( Pinot Noir fermenting.)
I get asked all the time “when are you going to open your own winery?” Well, I’m not sure, and maybe never.
There are a couple of reasons for this. First, launching your own winery is capital intensive, weather dependent with dynamic cash flows. You start (and start over if you work in another industry like me) poor and can’t expect to do better than be comfortable in the long run. Oh, and you work all the time. Those are the truths and realities that every small winery owner has shared with me when I ask about it. There are options in bringing investors on or ramping up production of average quality plonk and trying to grab market share with it, but neither offer the owner anymore true benefits and of course come with their own headaches. All of this amounts to a potentially scary leap, but one that I would take when and if the time was right.
The bigger reason, and it is one I have come to more recently, that I haven’t made this leap yet is because I tend to be very “creative” in my beverage making. I am prone to experiment, and that isn’t as bankable as developing a line of products that you can make consistently and develop a following for. That’s not to say my tendencies aren't bankable, but the path to growth is more difficult when you are mixing it up all the time. Right or wrong many potential customers want to become familiar with your products so that they may return to them frequently, and distribution channels are going to look to place orders for successful products consistently. With my experimental bent that isn’t going to be so easy.
( The krausen on a Wit beer. )
I’m not bothered by any of this. Why? Because I have fun doing what I do without the commercial hangups. Here is a perfect example. Every Spring I pick dandelions in Vermont. This year I have two experimental batches going, one a wine and the other a mead. Both batches were made with new or modified recipes so they are by no means sure things. The safety of the small batch is on my side, and I learn a lot this way; so I keep doing it. It is worth noting that dandelion wine isn’t as commercially viable as other types of both standard and non-standard wines due to labor intensive processes, and it isn’t a fan favorite either.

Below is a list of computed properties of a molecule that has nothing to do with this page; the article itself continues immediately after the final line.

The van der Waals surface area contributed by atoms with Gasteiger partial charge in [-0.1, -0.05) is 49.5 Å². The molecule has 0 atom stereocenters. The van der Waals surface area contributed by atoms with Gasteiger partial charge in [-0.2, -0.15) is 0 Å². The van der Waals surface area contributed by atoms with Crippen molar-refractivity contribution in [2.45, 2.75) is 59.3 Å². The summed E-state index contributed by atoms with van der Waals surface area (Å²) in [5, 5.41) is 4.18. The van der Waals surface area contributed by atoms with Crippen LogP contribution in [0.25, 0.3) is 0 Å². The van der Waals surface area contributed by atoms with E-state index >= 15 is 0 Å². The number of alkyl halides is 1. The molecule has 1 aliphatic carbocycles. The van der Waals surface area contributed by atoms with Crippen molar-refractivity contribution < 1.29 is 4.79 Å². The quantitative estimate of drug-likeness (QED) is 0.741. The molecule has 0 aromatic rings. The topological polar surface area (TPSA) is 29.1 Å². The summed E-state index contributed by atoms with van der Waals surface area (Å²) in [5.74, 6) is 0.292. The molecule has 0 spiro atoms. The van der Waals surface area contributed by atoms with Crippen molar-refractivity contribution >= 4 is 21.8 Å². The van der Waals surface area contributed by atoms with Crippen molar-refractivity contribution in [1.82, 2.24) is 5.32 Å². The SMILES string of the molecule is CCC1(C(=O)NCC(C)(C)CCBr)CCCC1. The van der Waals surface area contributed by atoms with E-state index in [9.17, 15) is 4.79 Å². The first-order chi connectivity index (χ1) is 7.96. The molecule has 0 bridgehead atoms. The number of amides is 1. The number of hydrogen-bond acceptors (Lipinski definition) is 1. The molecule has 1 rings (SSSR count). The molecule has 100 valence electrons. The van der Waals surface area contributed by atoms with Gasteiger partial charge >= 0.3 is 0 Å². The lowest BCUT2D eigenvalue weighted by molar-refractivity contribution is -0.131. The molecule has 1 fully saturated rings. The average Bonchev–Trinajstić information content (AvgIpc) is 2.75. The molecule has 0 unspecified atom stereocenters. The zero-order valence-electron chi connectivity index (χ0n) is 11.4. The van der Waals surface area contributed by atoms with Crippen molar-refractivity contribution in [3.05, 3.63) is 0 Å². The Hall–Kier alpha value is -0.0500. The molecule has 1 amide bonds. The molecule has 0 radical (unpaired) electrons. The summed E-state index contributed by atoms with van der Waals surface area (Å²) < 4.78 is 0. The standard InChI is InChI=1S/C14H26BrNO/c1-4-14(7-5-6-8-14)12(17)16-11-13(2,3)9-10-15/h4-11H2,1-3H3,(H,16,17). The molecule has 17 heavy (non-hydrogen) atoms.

This wide open experimentation is simply me riffing on the inspiration I get form a variety of sources. Commercial tastings are great source of inspiration; new styles and flavors tend to stick with me. Any time spent with the homebrew club I joined in 2011 is guaranteed to expose me to new techniques, styles and provide lots of opportunity for feedback on my own creations. Tastings held at home or at friend’s houses provide even more opportunity to engage new people on what they like to drink and how they go about discovering new beverages. I am particularly excited for the WineMaker Magazine Annual Conference in a few weeks. We can drive this year which means we can cart along a whole lot of bottles to share. The feedback I will get, much of it brutally objective from people who are more talented than I, will be worth much more than the wine I will see disappear from my cellar.
( Dry Creek Chardonnay undergoing lees aging and battonage. )
This year will be littered with experiments, meads made with tea, hops and herbs, new styles of beer that we’ve (my wife is on the beer tangent with me) never made before and some wine, but what exactly hasn’t even been considered. Another great example can be found in the preceding sentence. I will make more beer and mead in 2012 than wine. My experimentation is taking me away from wine for a bit, something I couldn’t do as easily in a commercial setting. I am finding significant learning opportunities in these projects, both in the process of making them but also about how they are perceived when I share them. That learning is just too good to pass up by making the same things as I did last year.
( A room full of fermenters. More experiments that need attention! )
My thanks go out to all the people who ask me about going pro, and when this is the immediate reaction to tasting my wines it really does feel good, but I don’t think it is going to happen anytime soon. What I can tell you is that I am developing a treasure trove of information on how to successfully make good beverages at home, how to use them in your dining and entertaining and a lot about what people like and don’t like in a beverage. No matter what I end up doing I expect the knowledge I can develop from all of that will be a huge asset.